The data monitoring committee of the AVERROES study, seeing overwhelming evidence of the success of apixaban in the prevention of stroke in patients with atrial fibrillation who are unsuitable for the conventional treatment of warfarin, has recommended early termination of this study. The decision came after repeated review and careful consideration of all efficacy and safety data.
The study leaders, principal investigator Dr. Stuart J. Connolly, chairman of the steering committee Dr. Salim Yusuf, and project officer Dr. John Eikelboom, have accepted this recommendation, as have the study sponsors, Bristol-Myers Squibb and Pfizer.
Results of the study were presented by Connolly at the annual European Society of Cardiology Congress in Stockholm, Sweden, on August 31.
The AVERROES study enrolled 5,600 patients with atrial fibrillation at risk for stroke who were unsuitable for therapy with a Vitamin K antagonist such as warfarin. These patients were randomized, double-blind, to receive either apixaban or the standard therapy which is Aspirin. The primary efficacy outcome of the AVERROES study was a composite of stroke or systemic embolism and the major safety outcome was major bleeding.
The data monitoring committee observed a relative risk reduction for stroke and systemic embolism of more than 50 per cent, which was highly statistically significant and which met the highly conservative monitoring boundaries of the AVERROES study. There was only a modest increase in major hemorrhage that was not statistically significant.
"The results of AVERROES are truly impressive," said Connolly, a professor of medicine at the Michael G. DeGroote School of Medicine at McMaster University. "The reduction in stroke and systemic embolism is very important and the increased risk of hemorrhage is small. It appears that apixaban will be an excellent treatment for the many patients with atrial fibrillation who are unsuitable for warfarin. These findings will reduce the burden of stroke in society."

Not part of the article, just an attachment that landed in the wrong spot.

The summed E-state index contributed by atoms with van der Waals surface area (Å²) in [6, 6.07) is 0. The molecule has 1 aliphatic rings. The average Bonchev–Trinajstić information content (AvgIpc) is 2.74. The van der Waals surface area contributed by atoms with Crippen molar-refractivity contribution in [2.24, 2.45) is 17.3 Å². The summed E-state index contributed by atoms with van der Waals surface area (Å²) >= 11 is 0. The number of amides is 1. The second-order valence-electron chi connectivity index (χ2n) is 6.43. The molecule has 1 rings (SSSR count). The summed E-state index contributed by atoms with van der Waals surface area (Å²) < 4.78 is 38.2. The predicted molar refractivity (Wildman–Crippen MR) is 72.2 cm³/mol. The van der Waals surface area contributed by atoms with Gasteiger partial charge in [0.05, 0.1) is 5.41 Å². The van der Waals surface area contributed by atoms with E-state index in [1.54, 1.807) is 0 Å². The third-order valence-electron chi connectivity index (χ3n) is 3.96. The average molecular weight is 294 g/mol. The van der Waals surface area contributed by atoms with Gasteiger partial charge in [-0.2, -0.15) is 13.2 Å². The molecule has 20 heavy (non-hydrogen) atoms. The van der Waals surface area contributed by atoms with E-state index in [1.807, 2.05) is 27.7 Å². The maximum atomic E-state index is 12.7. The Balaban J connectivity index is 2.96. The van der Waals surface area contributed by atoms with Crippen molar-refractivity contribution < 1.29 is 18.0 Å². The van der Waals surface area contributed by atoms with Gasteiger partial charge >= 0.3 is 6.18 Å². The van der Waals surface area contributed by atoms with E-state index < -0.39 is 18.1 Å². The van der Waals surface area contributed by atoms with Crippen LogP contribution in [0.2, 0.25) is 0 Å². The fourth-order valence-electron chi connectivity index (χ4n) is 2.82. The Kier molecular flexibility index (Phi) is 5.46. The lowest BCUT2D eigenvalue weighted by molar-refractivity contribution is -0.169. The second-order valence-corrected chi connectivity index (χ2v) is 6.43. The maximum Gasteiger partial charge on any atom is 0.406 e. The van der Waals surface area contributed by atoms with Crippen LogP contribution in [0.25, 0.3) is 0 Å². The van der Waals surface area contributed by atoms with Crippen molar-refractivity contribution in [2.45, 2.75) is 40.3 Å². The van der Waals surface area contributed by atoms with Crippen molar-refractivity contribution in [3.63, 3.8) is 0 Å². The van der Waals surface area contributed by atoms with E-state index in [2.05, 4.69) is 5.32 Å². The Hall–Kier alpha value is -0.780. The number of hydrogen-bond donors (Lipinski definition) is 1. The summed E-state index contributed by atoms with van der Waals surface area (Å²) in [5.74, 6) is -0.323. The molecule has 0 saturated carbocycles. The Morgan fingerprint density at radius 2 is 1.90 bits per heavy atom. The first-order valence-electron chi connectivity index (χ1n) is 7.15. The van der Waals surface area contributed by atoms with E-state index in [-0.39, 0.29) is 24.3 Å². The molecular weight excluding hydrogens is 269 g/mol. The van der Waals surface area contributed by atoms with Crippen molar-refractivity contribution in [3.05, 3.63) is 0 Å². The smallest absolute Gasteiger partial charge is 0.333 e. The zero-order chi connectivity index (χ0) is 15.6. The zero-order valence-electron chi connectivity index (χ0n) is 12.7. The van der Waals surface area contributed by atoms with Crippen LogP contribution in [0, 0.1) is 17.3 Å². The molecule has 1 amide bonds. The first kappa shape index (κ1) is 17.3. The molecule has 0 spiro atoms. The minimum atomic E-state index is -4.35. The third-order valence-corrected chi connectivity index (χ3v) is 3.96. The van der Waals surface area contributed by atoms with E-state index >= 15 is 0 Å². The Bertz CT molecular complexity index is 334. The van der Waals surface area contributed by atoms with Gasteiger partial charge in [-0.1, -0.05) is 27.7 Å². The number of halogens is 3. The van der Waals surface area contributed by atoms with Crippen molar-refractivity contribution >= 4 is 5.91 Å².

Atrial fibrillation is a common heart rhythm disorder, in which the upper chamber of the heart beats improperly. Patients with atrial fibrillation are at increased risk of stroke due to the formation of blood clots in the upper chamber of the heart. The standard therapy for the prevention of stroke and other embolic events in atrial fibrillation is to use a type of anticoagulant known as a Vitamin K antagonist. The most common Vitamin K antagonist is warfarin, which is very effective for reducing stroke but is a difficult drug to use because of numerous interactions with food and other drugs and due to a need for long-term monitoring each patient's blood coagulation.
There are many patients who are unsuitable for warfarin and for them the only effective therapy for prevention of stroke in atrial fibrillation is aspirin, which is not very effective. The purpose of the AVERROES study was to test whether the new Factor Xa inhibitor, apixaban, is superior to aspirin for the prevention of stroke in these patients, with an acceptable risk of bleeding.
Apixaban is a new type of anticoagulant known as a Factor Xa inhibitor, which is being jointly developed by Bristol-Myers Squibb and Pfizer. This agent blocks the coagulation system and can be used without the need for monitoring necessary in traditional treatments. It has been studied and shown promising results in patients with deep vein thrombosis, in patients with recent orthopedic surgery and after acute coronary syndrome. It had not previously been studied in patients with atrial fibrillation.
AVERROES investigators have been informed of the decision to stop follow up of patients in AVERROES, and soon they will be informing their patients who are participating in the study. All patients in AVERROES who are still receiving study medication will be offered a long-term, open-label extension phase of the study in which they will receive apixaban, once the extension has been approved by regulatory bodies and local ethics committees.
The AVERROES study was performed globally in more than 40 countries. The study was coordinated by the Population Health Research Institute (PHRI) at McMaster University and at Hamilton Health Sciences. PHRI is a world-leading center for clinical research in cardiovascular disease.